1. The lung nitrogen from ten normal nonsmoking subjects and ten patients with chronic respiratory disease was washed out by inspiration of 21% oxygen and 79% argon, whilst expired nitrogen concentration was measured with a mass spectrometer and flow with a box-bag system, and the quantity of nitrogen in each expirate calculated with a Varian 73 digital computer and plotted against expired volume.
2. The resulting curve from each breath was handled either as a linear or a polynomial regression, the intercept on the abscissa being designated the series dead space volume (VDS). This dead space has also been measured by the Fowler method and by the mathematical differentiation of phase II.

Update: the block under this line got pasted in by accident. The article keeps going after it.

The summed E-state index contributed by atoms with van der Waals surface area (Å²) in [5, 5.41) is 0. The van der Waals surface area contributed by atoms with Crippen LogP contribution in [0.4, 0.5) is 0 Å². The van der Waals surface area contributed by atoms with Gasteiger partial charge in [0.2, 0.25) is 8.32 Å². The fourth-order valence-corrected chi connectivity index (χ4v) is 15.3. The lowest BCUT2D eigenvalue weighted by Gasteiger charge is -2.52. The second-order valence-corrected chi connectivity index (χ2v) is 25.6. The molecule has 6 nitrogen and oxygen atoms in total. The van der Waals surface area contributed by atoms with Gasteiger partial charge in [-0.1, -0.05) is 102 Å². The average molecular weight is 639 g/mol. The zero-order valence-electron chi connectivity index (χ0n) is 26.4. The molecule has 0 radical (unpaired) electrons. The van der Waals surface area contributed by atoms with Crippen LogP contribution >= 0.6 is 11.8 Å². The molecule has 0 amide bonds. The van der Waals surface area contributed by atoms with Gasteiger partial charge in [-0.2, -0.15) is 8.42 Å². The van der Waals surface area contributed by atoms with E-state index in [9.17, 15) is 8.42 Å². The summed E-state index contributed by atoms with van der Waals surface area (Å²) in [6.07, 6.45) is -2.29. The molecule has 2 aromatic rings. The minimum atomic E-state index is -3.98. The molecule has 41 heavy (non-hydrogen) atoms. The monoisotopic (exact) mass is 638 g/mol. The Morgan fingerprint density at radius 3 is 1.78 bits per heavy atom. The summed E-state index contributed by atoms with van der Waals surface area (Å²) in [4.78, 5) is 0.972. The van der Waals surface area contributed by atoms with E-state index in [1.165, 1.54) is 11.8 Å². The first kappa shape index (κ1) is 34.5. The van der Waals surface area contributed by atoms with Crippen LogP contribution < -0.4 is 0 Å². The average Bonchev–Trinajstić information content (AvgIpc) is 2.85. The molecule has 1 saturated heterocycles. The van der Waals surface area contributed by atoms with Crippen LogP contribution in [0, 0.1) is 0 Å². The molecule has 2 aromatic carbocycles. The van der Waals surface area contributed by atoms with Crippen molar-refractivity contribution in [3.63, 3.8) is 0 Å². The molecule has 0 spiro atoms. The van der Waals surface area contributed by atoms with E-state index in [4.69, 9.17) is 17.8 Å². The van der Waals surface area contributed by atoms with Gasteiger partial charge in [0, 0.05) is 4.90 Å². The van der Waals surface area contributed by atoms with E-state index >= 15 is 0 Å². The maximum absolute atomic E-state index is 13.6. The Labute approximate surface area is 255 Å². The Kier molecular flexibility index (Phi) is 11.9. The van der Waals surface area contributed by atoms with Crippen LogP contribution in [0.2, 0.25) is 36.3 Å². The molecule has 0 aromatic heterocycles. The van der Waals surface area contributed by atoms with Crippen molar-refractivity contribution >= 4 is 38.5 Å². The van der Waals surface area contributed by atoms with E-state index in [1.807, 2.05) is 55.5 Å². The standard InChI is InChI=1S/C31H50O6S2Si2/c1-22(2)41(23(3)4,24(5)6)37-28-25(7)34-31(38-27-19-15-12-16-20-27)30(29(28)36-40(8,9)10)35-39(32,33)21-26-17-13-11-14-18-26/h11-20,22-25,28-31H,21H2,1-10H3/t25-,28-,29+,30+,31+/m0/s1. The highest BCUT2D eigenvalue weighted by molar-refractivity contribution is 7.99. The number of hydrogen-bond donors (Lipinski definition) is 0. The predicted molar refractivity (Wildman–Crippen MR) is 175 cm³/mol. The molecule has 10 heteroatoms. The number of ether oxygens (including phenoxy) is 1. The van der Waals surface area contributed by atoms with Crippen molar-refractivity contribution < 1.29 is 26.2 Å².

3. The nitrogen recovered from the first breath varied between 190 ml and 584 ml and this has been expressed as a percentage of that volume predicted assuming perfect alveolar mixing; this has been called the alveolar gas mixing efficiency for nitrogen. The mean values for alveolar mixing efficiency computed from the four different series dead space volumes were 89.8%, 90.8%, 89.0% and 85.7%. This suggests that the value of series dead space used in computing mixing efficiency is not of great importance, and any of the four methods gives satisfactory results.
4. The data from multi-breath washout were also similarly expressed as a percentage efficiency, making the results from the two methods directly comparable. The median value for alveolar gas mixing efficiency by the single breath test was 89%, and for the multi-breath test about 76%. The latter was apparently more discriminating for ventilatory defect. In patients the values were respectively 73% and 40%.